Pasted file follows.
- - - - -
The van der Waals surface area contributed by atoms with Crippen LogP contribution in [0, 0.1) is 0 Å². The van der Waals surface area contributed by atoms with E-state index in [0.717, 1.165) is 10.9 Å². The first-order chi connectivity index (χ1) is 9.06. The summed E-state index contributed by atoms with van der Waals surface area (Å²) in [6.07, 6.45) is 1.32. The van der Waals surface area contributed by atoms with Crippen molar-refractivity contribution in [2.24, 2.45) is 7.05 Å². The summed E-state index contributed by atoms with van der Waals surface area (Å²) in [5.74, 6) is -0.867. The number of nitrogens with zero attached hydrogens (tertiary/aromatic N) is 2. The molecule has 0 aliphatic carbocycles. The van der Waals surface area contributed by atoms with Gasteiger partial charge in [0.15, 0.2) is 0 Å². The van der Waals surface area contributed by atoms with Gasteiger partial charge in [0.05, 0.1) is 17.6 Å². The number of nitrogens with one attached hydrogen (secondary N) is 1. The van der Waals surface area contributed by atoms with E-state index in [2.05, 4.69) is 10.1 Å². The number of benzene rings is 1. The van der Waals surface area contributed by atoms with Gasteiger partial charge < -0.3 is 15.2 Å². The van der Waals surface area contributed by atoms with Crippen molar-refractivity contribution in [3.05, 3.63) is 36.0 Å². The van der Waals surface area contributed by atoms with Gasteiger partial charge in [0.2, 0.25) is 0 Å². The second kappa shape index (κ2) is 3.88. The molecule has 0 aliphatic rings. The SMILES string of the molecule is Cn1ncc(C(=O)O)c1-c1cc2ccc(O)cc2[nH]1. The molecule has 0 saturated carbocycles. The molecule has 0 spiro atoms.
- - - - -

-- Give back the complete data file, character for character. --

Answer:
The van der Waals surface area contributed by atoms with Crippen LogP contribution in [0, 0.1) is 0 Å². The van der Waals surface area contributed by atoms with E-state index in [0.717, 1.165) is 10.9 Å². The first-order chi connectivity index (χ1) is 9.06. The summed E-state index contributed by atoms with van der Waals surface area (Å²) in [6.07, 6.45) is 1.32. The van der Waals surface area contributed by atoms with Crippen molar-refractivity contribution in [2.24, 2.45) is 7.05 Å². The summed E-state index contributed by atoms with van der Waals surface area (Å²) in [5.74, 6) is -0.867. The number of nitrogens with zero attached hydrogens (tertiary/aromatic N) is 2. The molecule has 0 aliphatic carbocycles. The van der Waals surface area contributed by atoms with Gasteiger partial charge in [0.15, 0.2) is 0 Å². The van der Waals surface area contributed by atoms with Gasteiger partial charge in [0.05, 0.1) is 17.6 Å². The number of nitrogens with one attached hydrogen (secondary N) is 1. The van der Waals surface area contributed by atoms with E-state index in [2.05, 4.69) is 10.1 Å². The number of benzene rings is 1. The van der Waals surface area contributed by atoms with Gasteiger partial charge < -0.3 is 15.2 Å². The van der Waals surface area contributed by atoms with Crippen molar-refractivity contribution in [3.05, 3.63) is 36.0 Å². The van der Waals surface area contributed by atoms with Gasteiger partial charge in [0.2, 0.25) is 0 Å². The second kappa shape index (κ2) is 3.88. The molecule has 0 aliphatic rings. The SMILES string of the molecule is Cn1ncc(C(=O)O)c1-c1cc2ccc(O)cc2[nH]1. The molecule has 0 saturated carbocycles. The molecule has 0 spiro atoms.